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EXCLUSIVE: Over 60 petitions lie unresolved at Parliament

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Mid last year, Raphael Magyezi, the Member of Parliament representing Igara West, mooted an idea to have the presidential age limit cap of 75 years expunged from the Constitution.

Magyezi tabled his motion, a ‘private members bill’, and in a record time, it was ‘debated’, forwarded to the legal committee of Parliament, passed and assented to.

And, much as many did not deem it a priority, with many others saying it was floated to benefit only one individual, Magyezi’s bill that seemed like an offshoot from the thinking of Arua Municipality MP Ibrahim Abiriga and State Minister for Privatisation and Koboko Woman MP Evelyn Anite, is now law!

Needless to say however, almost every year there is a complaint about parliamentary committees’ failure to handle their designated work on time.

Indeed, at Parliament’s end of year Party in 2014, Speaker Rebecca Kadaga expressed displeasure at the slow approach with which most House committees handled business.

As the legislators sipped on glasses of wine and celebrated with glee, the Speaker warned she will go hard on sluggish committees and as if to buttress her assertions, she announced a travel ban out of the city for the MPs until work was seen to be done.

She also said that henceforth, she was going to be strictly ruthless on the 45-day rule within which work had to be done by committees—the legislators in attendance sipped and nodded with promising reaction.

In executing its representation role, Parliament receives petitions from the public. The petitions, which simply put are complaints on public policy and governance issues, are expected to be investigated and recommendations be made by Parliament.

Click on the link below for list of the unresolved petitions.

Outstanding petitions

However, a study by Eagle Online shows that out of close to 100 petitions brought to Parliament between 2011 and 2016, over sixty remain unresolved. Most of the petitions have now been over taken by events or the petitioners simply lost hope and gave up.

Anti-Corruption Coalition of Uganda (ACCU) boss Cissy Kagaba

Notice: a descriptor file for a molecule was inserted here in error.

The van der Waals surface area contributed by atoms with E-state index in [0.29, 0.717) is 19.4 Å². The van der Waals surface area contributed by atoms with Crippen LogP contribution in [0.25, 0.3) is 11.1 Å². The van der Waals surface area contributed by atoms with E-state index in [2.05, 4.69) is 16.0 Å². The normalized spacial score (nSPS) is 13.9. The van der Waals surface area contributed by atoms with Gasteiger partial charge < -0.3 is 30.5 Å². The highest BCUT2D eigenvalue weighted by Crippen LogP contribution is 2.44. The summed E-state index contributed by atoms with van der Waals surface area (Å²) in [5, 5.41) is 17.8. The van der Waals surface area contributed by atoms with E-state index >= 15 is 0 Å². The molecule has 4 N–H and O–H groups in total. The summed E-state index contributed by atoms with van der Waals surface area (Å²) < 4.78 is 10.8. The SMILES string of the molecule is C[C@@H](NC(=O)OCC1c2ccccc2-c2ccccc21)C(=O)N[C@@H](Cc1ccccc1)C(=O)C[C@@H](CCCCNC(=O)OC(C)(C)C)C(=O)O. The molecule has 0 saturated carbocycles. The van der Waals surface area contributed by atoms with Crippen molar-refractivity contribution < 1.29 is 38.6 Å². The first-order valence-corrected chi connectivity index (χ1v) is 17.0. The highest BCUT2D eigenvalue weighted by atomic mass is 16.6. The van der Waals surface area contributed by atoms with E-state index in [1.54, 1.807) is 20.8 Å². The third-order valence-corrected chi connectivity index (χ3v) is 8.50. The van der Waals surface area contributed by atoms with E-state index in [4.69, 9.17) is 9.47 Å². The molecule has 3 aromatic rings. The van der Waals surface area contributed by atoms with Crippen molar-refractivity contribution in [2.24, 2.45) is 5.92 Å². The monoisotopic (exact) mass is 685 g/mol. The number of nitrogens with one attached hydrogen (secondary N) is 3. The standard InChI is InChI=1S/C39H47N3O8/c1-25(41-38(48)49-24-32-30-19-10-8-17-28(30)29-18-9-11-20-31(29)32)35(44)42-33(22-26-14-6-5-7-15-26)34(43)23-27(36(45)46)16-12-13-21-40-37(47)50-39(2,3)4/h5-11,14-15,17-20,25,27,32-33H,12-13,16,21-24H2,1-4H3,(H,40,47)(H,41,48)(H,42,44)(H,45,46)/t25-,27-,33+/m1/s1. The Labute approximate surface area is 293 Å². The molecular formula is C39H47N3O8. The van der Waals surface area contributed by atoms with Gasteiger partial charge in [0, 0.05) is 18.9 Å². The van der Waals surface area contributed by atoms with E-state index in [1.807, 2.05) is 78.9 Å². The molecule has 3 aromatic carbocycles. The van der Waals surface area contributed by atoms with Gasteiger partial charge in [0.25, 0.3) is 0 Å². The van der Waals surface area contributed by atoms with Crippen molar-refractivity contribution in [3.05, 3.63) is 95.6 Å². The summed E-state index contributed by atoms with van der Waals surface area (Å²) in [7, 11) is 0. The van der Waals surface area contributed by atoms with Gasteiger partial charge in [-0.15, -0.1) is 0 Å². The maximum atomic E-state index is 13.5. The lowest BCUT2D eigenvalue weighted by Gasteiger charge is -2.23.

“That is a general problem because MPs have failed to debate reports from government agencies leading to backlog of reports,” said Ms Cissy Kagaba, a political commentator and Executive Director of Anti-Corruption Coalition Uganda. She added: “They have failed part of their oversight mandate, therefore the Speaker must take action.”

Among committees with a high level of backlog is the committee on gender (seven petitions), the committee on physical infrastructure (8 pending petitions), the committee on trade and industry (7) the House Committee on Education (7) and the committee on finance.

Rationalizing the committees’ failure to do the their work in perspective, Political Scientist Dr Frederick Kisekka-Ntale, says the reason for this unfinished business is that in most cases many people are elected to Parliament due to political factors.

According to Dr. Kisekka-Ntale, whereas MPS are expected to do legislative representation and constituency work, they, in most cases concentrate more on ‘constituency legislation’ as opposed to legislative representation.

“This because the people who voted them never did so basing on the ability of them being able to be good legislators but good politicians (omuntu wa bantu, omwana waffe). Therefore, this makes MPS concentrate on attending burials, weddings, funeral rites rather than performing their legislative role in Parliament, leaving a backlog,” Dr. Kisekka-Ntale emphasises.

Further still, the political science researcher and don notes that the caliber of the people sent to Parliament is not up to the task.

“Many of them do not understand what takes place in Parliament. They just find themselves in Parliament because of certain factors; for example a situation where the incumbent is weak or not liked by the electorate and hence the need to replace him with anybody.

“There is also a case of seasonal political events like age limit bill, marriage and divorce bill, domestic violence bill which reduces their capacity to perform,” Dr. Kisekka-Ntale said adding that the way forward is for Parliament to focus on its legislative role and concentrate less on ‘constituency representation’.

Asked whether having a backlog means Parliament has not done its work, the former Makerere Institute of Social Research (MISR) scholar said: “No, because Parliament is autonomous and performance can be measured by whatever little they have been able to accomplish.”

Some of the pending petitions include a petition by now Minister Chris Baryomunsi tabled in 2012 but brought to Parliament by timber dealers, regarding the embargo imposed by the Minister of Water and Environment on the sawing of trees for timber.

Another is a 2012 petition tabled by now Opposition Chief Whip, Ibrahim Ssemujju Nganda – brought by councillors of Kiira Town Council – on matters pertaining to the mismanagement of Council funds.